Living abroad is all fun and games until things get confusing. Every day I am hit by cultural confusion, as well as (and, the most common, actually) language confusion. Now, whilst the Netherlands is a wonderful country in almost every way, there are a lot of confusing things going down over here, and I am not just talking about the amount of dairy products the Dutch consume.
This will not be the only post concerning my confusion – hence the hashtag number one in the title, but let’s start with these three beauties.
1 – Time is confusing
I remember back in high school when I had German lessons, I would always be left utterly flabbergasted that the Germans would dare to call ‘half past’ any hour, ‘half before’ instead.
I was so flabbergasted in fact, that I failed to learn it as a rule, which was certainly the wrong way to go about it because:
The Dutch do the same damn thing.
Half past seven in the morning is actually said in Dutch as ‘half 8’, meaning half an hour before 8am.
That means that when anyone asks me to meet them at, ‘half 3’, for example, my mind shuts down immediately, rather than processing the time normally. For all you lot with the same problem as me, they want to meet me at 2:30. Not 3:30. I know.
When my Dutch teacher informs me that my very important Dutch exam is ‘om half één’, I panic. My exam is at half past 12, not half past 1, and I probably shouldn’t forget that.
That’s not even the worst part. I was stood in the doctors once and the secretary asked me if ‘5 over half 4’ was a good time for an appointment. What do you think I did? I stood there, and forgot everything.
5 over half way to 4 is 3:35, by the way. I know. Why couldn’t she just say that?!
Numbers were never my strong point.
2 – Asking or telling someone how long something has occurred for is confusing
This was a hard section to name, I’m sorry. But sticking with the numbers theme we have this little ode to confusion.
If you ever ask how long something has occurred for: for example, “How many years have you worked at the clog factory Jan?” or, “How many years have you lived here, Joppie?”, you will receive an answer that sounds a little something like this:
“Een jaar of vier.”
Roughly translated to “A year or four”, you’d be forgiven for thinking that Jan has absolutely zero clue as to how long he has been working at the clog factory for.
And that, my friends, is apparently where the confusing saying stems from.
It’s used when someone isn’t sure of the exact time frame but has a rough estimate. Hence the beginning of the sentence: ‘een jaar of…’/’a year or’.
It would definitely be a lot simpler if they came up with a phrase that didn’t include another word that suspiciously looks a lot like a number, for all those number dyslexic folk out here learning Dutch!
3 – Saying your full name on the phone is confusing
Ah, the horrors of using the phone to call people.
Believe me, if you think calling people in your own language is tough, wait until you have to try it in a foreign language, in which you have merely used the most basic of conversation skills.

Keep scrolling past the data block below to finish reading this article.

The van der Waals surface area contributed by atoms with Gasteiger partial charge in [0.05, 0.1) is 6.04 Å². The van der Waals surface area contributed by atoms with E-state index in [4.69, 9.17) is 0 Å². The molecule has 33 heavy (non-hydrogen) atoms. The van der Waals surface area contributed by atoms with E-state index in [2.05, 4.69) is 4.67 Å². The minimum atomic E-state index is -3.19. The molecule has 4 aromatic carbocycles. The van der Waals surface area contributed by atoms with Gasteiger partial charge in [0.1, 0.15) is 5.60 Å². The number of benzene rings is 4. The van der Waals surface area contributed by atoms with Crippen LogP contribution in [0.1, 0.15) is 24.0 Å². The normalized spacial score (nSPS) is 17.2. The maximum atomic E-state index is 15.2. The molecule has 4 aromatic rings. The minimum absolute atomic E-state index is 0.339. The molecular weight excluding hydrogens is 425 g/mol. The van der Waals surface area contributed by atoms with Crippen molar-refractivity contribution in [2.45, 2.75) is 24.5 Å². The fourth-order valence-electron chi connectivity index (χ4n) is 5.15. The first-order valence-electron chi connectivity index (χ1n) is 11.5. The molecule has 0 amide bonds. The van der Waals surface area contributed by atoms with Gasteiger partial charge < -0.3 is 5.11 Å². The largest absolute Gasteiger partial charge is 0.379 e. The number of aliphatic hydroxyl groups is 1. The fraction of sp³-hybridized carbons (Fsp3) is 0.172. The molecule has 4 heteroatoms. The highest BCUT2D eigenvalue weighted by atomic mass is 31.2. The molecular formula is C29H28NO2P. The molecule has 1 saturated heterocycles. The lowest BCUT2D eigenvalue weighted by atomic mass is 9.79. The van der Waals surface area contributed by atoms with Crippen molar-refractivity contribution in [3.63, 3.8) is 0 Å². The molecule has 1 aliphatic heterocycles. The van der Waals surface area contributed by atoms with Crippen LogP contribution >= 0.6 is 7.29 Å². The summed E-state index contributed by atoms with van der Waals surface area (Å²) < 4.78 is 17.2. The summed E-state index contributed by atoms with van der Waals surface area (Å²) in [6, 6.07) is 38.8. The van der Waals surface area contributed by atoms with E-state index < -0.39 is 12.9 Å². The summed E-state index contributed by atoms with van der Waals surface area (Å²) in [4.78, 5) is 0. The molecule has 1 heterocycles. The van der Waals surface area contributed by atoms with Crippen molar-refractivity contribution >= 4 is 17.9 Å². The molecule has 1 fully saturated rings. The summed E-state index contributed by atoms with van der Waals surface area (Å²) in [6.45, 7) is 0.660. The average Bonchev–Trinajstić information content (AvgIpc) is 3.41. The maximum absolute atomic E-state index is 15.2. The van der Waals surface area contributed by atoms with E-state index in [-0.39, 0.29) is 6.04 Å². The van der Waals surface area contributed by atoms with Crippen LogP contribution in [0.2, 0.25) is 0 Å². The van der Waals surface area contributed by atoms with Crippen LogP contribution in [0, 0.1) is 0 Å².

It’s common curtesy over here in the Netherlands to always introduce yourself on the telephone, no matter who you’re calling.
It seems like the least British thing that I have ever heard of, which is probably why I find it confusing, and mighty embarrassing. Can you imagine any Brit answering the phone with enough vigour to introduce themselves at the start of the conversation? No, me neither.
Now, I understand why this might have been applicable in, say, 1960, when there was no such thing as caller identity. But nowadays, surely it’s not necessary?
Yet every time I have to call anyone here, I am reminded to remind them of who I am.
The conversation should begin like this:
“Hallo, met Simone Kynaston” if I’m calling anyone to make an appointment.
“Hallo met Simone” if this person is on more friendly terms.
“Hallo met mij“, which is usually reserved for people who have…access…to…your…caller…ID.
I’m not saying that the Dutch are wrong, (in fact, I like the pleasantness of that last one for friends and family), it’s just strange. There’s always – always – an incredibly long, painful pause after you’ve said it too whilst the person on the other end of the line is seemingly thinking “yeah… go on then”.
Also, my three examples were pretty much lies, as I forget to do it pretty much every time I pick up the phone. No biggie, they just have to wait in suspense for a little longer to find out who’s delivering their message.
So, whilst being an expat is of course cool, and exciting sometimes, as you can see now, it’s not always the case.
I know that we Brits have a hell of a lot of things that would be deemed confusing to foreigners too, so I know I can’t be let off the hook either, but what do you reckon? Weird? Or just funny?
Until next time! Doei! xx